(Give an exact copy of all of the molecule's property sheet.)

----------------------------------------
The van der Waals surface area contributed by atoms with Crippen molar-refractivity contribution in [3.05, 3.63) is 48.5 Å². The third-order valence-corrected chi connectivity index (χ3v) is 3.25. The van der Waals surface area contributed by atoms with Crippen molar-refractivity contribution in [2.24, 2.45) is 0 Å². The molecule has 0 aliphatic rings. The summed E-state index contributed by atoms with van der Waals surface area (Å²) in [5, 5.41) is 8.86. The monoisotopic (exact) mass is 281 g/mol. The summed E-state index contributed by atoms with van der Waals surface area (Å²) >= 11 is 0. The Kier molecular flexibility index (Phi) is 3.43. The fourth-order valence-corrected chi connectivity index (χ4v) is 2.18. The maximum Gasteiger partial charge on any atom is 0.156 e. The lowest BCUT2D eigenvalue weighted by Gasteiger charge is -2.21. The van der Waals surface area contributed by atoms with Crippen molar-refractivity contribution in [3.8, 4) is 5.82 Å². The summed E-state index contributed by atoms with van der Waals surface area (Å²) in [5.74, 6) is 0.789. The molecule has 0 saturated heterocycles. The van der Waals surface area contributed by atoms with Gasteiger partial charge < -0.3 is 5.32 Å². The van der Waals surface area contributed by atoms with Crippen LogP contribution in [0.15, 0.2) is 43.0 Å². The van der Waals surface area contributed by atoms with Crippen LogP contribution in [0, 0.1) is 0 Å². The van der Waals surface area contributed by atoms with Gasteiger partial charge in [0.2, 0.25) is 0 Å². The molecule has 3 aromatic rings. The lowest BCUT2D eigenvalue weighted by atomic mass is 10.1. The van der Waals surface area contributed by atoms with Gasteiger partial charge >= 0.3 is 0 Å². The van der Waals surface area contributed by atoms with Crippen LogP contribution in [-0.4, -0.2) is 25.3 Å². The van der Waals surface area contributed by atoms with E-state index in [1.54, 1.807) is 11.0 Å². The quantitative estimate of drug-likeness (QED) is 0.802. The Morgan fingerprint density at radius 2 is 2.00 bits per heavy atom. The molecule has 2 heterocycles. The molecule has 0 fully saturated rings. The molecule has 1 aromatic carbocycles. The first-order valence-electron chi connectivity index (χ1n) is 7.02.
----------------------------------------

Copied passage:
The van der Waals surface area contributed by atoms with Crippen molar-refractivity contribution in [3.05, 3.63) is 48.5 Å². The third-order valence-corrected chi connectivity index (χ3v) is 3.25. The van der Waals surface area contributed by atoms with Crippen molar-refractivity contribution in [2.24, 2.45) is 0 Å². The molecule has 0 aliphatic rings. The summed E-state index contributed by atoms with van der Waals surface area (Å²) in [5, 5.41) is 8.86. The monoisotopic (exact) mass is 281 g/mol. The summed E-state index contributed by atoms with van der Waals surface area (Å²) >= 11 is 0. The Kier molecular flexibility index (Phi) is 3.43. The fourth-order valence-corrected chi connectivity index (χ4v) is 2.18. The maximum Gasteiger partial charge on any atom is 0.156 e. The lowest BCUT2D eigenvalue weighted by Gasteiger charge is -2.21. The van der Waals surface area contributed by atoms with Crippen molar-refractivity contribution in [3.8, 4) is 5.82 Å². The summed E-state index contributed by atoms with van der Waals surface area (Å²) in [5.74, 6) is 0.789. The molecule has 0 saturated heterocycles. The van der Waals surface area contributed by atoms with Gasteiger partial charge < -0.3 is 5.32 Å². The van der Waals surface area contributed by atoms with Crippen LogP contribution in [0.15, 0.2) is 43.0 Å². The van der Waals surface area contributed by atoms with Crippen LogP contribution in [0, 0.1) is 0 Å². The van der Waals surface area contributed by atoms with Gasteiger partial charge in [0.2, 0.25) is 0 Å². The molecule has 3 aromatic rings. The lowest BCUT2D eigenvalue weighted by atomic mass is 10.1. The van der Waals surface area contributed by atoms with Gasteiger partial charge >= 0.3 is 0 Å². The van der Waals surface area contributed by atoms with Crippen LogP contribution in [-0.4, -0.2) is 25.3 Å². The van der Waals surface area contributed by atoms with E-state index in [1.54, 1.807) is 11.0 Å². The quantitative estimate of drug-likeness (QED) is 0.802. The Morgan fingerprint density at radius 2 is 2.00 bits per heavy atom. The molecule has 2 heterocycles. The molecule has 0 fully saturated rings. The molecule has 1 aromatic carbocycles. The first-order valence-electron chi connectivity index (χ1n) is 7.02.